Tuesday, August 30, 2011

Grown Up Grandchildren

by Lois Jamieson

Sometimes I miss the days when our three grandchildren were little. Two boys, two years apart, and one beautiful little girl. Lots of baby sitting and many hours of enjoying them. Now those three are adults and I find there is just as much joy in spending time with them.

This has been a special summer in that regard.

Our 27 year old grandson lives and works in San Diego, California. We had some time with him when we were vacationing nearby. It was very special to hear him talk about his life and where he would like it to lead.

Our 29 year old rock climbing grandson is in the process of moving back to Arizona and we will be visiting with him this month. He is settling into his career.

Our 18 year old granddaughter recently moved into a dorm at Arizona State University. I had the pleasure two weeks ago of meeting her for lunch and shopping for lots of small items she needed to furnish her dorm room.

I am finding that happiness comes in little packages and big ones too. I feel blessed to have had grandchildren to care for when they were little tykes. Now, as maturing adults, I am blessed to share their dreams and aspirations and to have a loving relationship with them.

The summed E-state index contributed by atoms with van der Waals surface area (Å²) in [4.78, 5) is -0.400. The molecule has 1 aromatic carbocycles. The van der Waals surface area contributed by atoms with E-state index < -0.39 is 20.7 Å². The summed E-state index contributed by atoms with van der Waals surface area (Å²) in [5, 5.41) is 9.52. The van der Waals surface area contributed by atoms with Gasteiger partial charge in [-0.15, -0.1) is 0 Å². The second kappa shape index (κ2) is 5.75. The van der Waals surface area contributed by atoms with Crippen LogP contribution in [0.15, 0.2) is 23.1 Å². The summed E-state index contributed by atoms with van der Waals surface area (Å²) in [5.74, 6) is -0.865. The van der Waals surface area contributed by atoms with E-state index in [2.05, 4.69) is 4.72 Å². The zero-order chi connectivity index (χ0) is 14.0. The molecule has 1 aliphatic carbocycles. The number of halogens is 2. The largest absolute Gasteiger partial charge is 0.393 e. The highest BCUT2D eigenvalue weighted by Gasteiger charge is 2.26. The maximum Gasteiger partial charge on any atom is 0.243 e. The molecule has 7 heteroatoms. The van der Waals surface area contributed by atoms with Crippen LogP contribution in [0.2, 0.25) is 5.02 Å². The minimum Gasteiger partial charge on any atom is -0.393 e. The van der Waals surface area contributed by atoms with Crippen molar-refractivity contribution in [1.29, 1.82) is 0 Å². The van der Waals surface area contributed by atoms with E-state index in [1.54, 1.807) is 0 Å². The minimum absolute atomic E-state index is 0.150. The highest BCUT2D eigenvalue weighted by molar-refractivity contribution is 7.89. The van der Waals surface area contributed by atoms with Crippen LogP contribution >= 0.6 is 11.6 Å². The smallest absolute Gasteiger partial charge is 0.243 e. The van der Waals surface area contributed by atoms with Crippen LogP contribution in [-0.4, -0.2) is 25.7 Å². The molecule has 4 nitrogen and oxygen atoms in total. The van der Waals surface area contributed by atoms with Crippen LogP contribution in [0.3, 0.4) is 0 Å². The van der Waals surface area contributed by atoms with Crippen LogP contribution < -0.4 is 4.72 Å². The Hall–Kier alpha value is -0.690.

Saturday, August 27, 2011

Ladies Day

By Lois Jamieson

My husband and I just returned from a beach vacation in Southern California. I read the local paper every day, not that it was a great newspaper, looking for interesting articles to share with you. I hit a gold mine!

I read that the Del Mar Thoroughbred Club, at the Del Mar Race Track, had scratched “Ladies Day” from the event card. Well, they didn’t really ‘scratch’ the name, they just added to it. It seems that the National Coalition For Men complained that a Ladies Day violates the law regarding equal treatment of the sexes. They complained that this was discrimination against men and they found it offensive.

So now it is called “Ladies Day (and Gentlemen).” Let the race begin.

Now don’t get me wrong. I love men. I have always enjoyed being around them. But this struck me as being a big fuss over nothing. In my own life, I have witnessed many discriminating circumstances against women. At the country club we almost joined there was a Men’s Day and was on a choice day of the week, while the Women’s Day was second choice and God forbid if, on any day, women got to tee off before men. And then there is the “Men’s Grille” found at most clubs. I have never seen a Lady’s Grille at any club.

On the other hand, I remember when my husband’s fraternal club, by law, had to include women. The problem arose when the women who joined were aggressive types. They soon worked their way into leadership positions. In one year the club’s membership was falling.

So I say, let the gentlemen have some time together to just be guys. And let the ladies have their day to spend time with the gals

Tuesday, August 23, 2011

Together But Apart

By Lois Jamieson

Remember how special it was to walk to the park - to the store - to school with a friend.
Remember the joy of walking and talking and laughing together over silly or serious things. I do.